Rubber Bullets Pass LAPD Test : Police: Officers used new ‘knee knockers’ to disperse crowd. Officials say the non-lethal munitions appear to be working well.


In breaking up an unruly crowd this week at Florence and Normandie avenues, Los Angeles police fired rounds of foam rubber bullets, a new and relatively untested post-riot addition to the department’s formidable arsenal.

The new bullets, which are actually cylindrical projectiles resembling chunks of sausage, are intended to disperse crowds without causing serious injury. Officers fire a cartridge of projectiles from a .37-millimeter gas gun, aiming the weapon at the ground and allowing the rounds to ricochet into the crowd. Each cartridge contains five rounds about 1 5/8 inches long.

“It feels like being belted by a squash ball,” said Herbert Danner, national sales manager for Defense Technology Corp. of America, which manufactures the bullets. “They bounce up and hit the guys in the shins and knees. It gets their attention, and they get out of there.”


The rubber projectiles were approved for use by former Police Chief Daryl F. Gates shortly after the spring riots and have been enthusiastically embraced by Chief Willie L. Williams. The bullets had been under study since the beating last year of motorist Rodney G. King, when the department began to explore a variety of alternative weapons and munitions.

“They appear to be working very well for us,” said Sgt. H. G. Dublin of the department’s elite Metropolitan Division, the only officers authorized to carry the weapons. “We like what we see. It gives us a new option in crowd dispersal.”

The Monday afternoon incident at Florence and Normandie was the third since the April riots in which the rubber projectiles, also known as “knee knockers,” were fired at crowds in Los Angeles. The bullets were first used to break up a gang-related incident near USC on June 13 and again on July 4 at a gang-related gathering in southwest Los Angeles, police said.

No serious injuries were reported in any of the incidents, police said, and the crowds were dispersed without the use of more lethal firepower. In August in Maryland, however, a woman with osteoporosis died when a rubber bullet fired by a sheriff’s deputy broke her ribs and a bone splinter punctured her heart.

“There is always a danger to any of these tools, but the dangers are minimal when they are used properly,” said Cmdr. Rick Dinse, who oversees training for the LAPD. “There has been significant training for the people who use them.”

All 200 officers in the Metropolitan Division have been trained to fire rubber bullets, but typically only one or two officers in a squad of 12 carries one of the weapons when police approach an unruly crowd, Dinse said. The other officers carry batons, handguns and other traditional firearms.

Various versions of rubber bullets have been used to control crowds around the world, particularly in Israel, South Africa and Northern Ireland. Their use in the United States, however, has been limited, according to the nonprofit Police Foundation in Washington, D.C.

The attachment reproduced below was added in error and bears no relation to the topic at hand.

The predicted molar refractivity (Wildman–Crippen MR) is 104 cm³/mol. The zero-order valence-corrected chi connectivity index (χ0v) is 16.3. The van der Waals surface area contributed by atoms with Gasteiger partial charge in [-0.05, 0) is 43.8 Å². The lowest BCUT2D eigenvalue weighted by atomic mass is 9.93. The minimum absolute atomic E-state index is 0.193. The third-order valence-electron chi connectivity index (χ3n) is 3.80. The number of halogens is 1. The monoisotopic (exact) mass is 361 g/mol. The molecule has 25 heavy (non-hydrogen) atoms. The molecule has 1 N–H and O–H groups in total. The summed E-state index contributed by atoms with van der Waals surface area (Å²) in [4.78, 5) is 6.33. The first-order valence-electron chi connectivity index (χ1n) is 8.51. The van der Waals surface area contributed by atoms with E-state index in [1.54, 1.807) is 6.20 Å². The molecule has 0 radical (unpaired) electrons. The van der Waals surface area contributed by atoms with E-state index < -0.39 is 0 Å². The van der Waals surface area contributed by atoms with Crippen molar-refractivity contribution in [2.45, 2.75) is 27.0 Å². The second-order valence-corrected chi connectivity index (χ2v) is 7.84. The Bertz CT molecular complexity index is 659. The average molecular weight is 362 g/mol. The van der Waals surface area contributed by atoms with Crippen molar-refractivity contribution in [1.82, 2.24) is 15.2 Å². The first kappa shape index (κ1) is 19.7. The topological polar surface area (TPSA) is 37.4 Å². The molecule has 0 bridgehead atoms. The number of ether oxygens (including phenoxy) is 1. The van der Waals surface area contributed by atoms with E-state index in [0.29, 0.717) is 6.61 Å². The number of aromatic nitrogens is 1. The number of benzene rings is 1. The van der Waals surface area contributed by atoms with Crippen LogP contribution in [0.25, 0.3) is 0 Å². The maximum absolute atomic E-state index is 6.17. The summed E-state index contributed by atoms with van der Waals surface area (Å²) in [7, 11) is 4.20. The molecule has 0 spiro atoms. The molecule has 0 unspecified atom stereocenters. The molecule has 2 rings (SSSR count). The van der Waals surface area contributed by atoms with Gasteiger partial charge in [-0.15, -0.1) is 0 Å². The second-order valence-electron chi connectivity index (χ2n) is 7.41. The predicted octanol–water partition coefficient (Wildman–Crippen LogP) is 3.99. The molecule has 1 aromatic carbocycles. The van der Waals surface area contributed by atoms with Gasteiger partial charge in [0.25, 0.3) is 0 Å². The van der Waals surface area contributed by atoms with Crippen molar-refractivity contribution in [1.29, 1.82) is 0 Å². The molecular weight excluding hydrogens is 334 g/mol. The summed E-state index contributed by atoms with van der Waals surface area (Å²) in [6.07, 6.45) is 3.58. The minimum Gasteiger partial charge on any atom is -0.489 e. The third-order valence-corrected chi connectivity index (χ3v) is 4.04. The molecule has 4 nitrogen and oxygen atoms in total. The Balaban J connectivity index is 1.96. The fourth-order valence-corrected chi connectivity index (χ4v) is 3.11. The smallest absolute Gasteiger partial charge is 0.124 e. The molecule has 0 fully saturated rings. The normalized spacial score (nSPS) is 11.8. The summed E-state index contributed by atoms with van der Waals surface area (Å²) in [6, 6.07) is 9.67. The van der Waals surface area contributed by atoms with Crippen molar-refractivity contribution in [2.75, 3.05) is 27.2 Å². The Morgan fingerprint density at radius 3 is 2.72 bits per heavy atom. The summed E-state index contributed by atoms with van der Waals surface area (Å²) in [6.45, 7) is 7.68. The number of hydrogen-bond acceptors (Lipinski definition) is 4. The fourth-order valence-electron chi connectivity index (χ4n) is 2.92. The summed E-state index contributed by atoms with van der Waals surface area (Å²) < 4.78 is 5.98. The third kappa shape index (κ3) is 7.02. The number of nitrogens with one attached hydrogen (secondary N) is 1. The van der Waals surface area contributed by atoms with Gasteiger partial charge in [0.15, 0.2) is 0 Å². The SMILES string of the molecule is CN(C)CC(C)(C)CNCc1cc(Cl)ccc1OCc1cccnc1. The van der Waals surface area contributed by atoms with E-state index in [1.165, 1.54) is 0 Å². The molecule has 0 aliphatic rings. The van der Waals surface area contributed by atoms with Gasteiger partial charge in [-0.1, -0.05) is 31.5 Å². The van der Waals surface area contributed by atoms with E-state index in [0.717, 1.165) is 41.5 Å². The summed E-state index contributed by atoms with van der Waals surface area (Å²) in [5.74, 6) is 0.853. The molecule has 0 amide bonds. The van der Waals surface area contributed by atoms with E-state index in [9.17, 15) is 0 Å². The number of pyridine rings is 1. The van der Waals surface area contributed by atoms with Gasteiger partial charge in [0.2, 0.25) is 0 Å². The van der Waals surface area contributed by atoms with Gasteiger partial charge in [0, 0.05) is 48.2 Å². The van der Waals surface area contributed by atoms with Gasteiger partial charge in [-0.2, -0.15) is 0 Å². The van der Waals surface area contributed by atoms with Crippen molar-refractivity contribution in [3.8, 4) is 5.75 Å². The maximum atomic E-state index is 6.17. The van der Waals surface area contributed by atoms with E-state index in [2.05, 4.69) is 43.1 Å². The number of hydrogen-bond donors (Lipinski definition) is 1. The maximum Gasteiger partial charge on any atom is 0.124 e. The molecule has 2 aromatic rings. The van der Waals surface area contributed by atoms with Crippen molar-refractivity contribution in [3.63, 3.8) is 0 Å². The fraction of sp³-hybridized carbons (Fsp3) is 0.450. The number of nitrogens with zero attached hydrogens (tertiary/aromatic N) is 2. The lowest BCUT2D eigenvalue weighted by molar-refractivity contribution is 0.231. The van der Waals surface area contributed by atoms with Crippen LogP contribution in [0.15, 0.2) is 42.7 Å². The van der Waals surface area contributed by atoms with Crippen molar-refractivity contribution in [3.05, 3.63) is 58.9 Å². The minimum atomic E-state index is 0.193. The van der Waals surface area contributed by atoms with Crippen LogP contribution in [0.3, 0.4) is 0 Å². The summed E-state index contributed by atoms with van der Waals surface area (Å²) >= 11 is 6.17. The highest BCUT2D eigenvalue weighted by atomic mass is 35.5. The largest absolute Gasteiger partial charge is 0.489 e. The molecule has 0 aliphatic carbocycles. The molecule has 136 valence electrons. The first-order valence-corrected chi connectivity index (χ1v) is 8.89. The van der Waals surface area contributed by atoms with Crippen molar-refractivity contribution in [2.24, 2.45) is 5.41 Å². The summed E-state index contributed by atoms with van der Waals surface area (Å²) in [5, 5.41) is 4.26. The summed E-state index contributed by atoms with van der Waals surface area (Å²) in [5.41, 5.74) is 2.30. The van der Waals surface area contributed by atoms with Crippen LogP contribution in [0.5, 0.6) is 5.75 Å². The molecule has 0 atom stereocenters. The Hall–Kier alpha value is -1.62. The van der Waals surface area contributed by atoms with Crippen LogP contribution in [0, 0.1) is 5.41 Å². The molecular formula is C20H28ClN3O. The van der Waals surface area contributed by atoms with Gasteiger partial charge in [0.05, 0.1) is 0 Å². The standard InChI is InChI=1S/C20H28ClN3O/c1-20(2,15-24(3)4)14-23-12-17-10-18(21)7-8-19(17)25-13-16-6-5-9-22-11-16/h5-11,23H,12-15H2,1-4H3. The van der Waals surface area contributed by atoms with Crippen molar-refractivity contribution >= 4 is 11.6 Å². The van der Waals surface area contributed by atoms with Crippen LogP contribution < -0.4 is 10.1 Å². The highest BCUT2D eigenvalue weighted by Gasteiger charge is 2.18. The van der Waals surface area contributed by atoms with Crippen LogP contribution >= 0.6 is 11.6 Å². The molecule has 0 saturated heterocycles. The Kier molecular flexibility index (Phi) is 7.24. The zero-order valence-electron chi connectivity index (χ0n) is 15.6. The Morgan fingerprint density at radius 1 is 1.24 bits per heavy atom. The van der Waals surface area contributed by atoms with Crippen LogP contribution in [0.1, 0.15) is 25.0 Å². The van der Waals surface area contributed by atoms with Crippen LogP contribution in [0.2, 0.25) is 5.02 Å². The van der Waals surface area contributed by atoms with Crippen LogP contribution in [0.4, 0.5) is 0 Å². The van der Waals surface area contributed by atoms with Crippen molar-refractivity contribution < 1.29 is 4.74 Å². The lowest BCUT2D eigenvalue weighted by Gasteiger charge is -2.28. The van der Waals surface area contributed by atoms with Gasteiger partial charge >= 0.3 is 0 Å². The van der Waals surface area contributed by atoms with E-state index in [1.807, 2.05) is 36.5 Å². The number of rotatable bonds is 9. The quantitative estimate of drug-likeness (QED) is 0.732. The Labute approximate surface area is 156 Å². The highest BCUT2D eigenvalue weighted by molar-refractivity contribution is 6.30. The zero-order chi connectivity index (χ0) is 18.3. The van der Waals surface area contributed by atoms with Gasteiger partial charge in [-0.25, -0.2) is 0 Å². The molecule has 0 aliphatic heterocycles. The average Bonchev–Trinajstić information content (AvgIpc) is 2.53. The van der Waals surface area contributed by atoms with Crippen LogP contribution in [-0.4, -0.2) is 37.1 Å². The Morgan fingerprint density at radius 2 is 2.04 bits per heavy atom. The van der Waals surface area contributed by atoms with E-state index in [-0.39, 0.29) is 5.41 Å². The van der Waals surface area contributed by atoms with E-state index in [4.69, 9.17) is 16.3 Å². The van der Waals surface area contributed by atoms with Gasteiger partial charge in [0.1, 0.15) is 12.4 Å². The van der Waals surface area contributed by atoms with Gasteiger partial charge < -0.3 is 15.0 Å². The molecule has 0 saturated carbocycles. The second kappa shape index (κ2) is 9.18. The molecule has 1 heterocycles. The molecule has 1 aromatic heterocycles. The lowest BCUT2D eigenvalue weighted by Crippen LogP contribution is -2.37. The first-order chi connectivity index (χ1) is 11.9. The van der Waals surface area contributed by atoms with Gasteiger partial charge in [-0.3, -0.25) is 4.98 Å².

“It is an idea whose time has come,” said Hubert Williams, president of the law enforcement think tank. “We want to only use the degree of force that is required and no more. Non-lethal forms of force are a very positive addition to the array of options, and it is something that the LAPD should be complimented on.”

The Los Angeles County Sheriff’s Department has used rubber-style bullets for at least two years, but the bullets are slightly different from those used by the LAPD. The Sheriff’s Department trains field supervisors to fire projectiles of rubber and plastic from a .37-millimeter weapon, but the rounds are not fired at the ground.

Instead, according to Deputy Chris Braneulas, the projectiles are intended to “momentarily incapacitate” a suspect, in the same manner that a Taser gun temporarily stuns. Braneulas said the bullets have been used about a dozen times this year.

“We use it in circumstances where there needs to be some type of force used, where the person may be dangerous, or mentally disturbed or on narcotics, and we don’t want deputies to get too close with a baton,” said Braneulas, who trains deputies to use the weapon. “We feel it is a good weapon.”

In 1990, San Diego police also began using rubber bullets on a limited basis, and Danner said his firm has sold the munitions to a number of departments, including those in South Miami, Cleveland and Cincinnati and the FBI training academy.

“Every large police department in this country that thinks they are likely to have a riot situation have looked into these rounds or those of our competitors,” said Danner.

Hubert Williams, who was co-leader with William Webster of the special investigating panel into the riots, said use of the bullets by a high-profile department such as the LAPD will increase interest in the projectiles nationwide.

“What happened in South-Central this time around is widely viewed as an effective use of force and nipping the bud of a potential civil disorder,” he said. “Police departments will be studying it--all aspects of it.”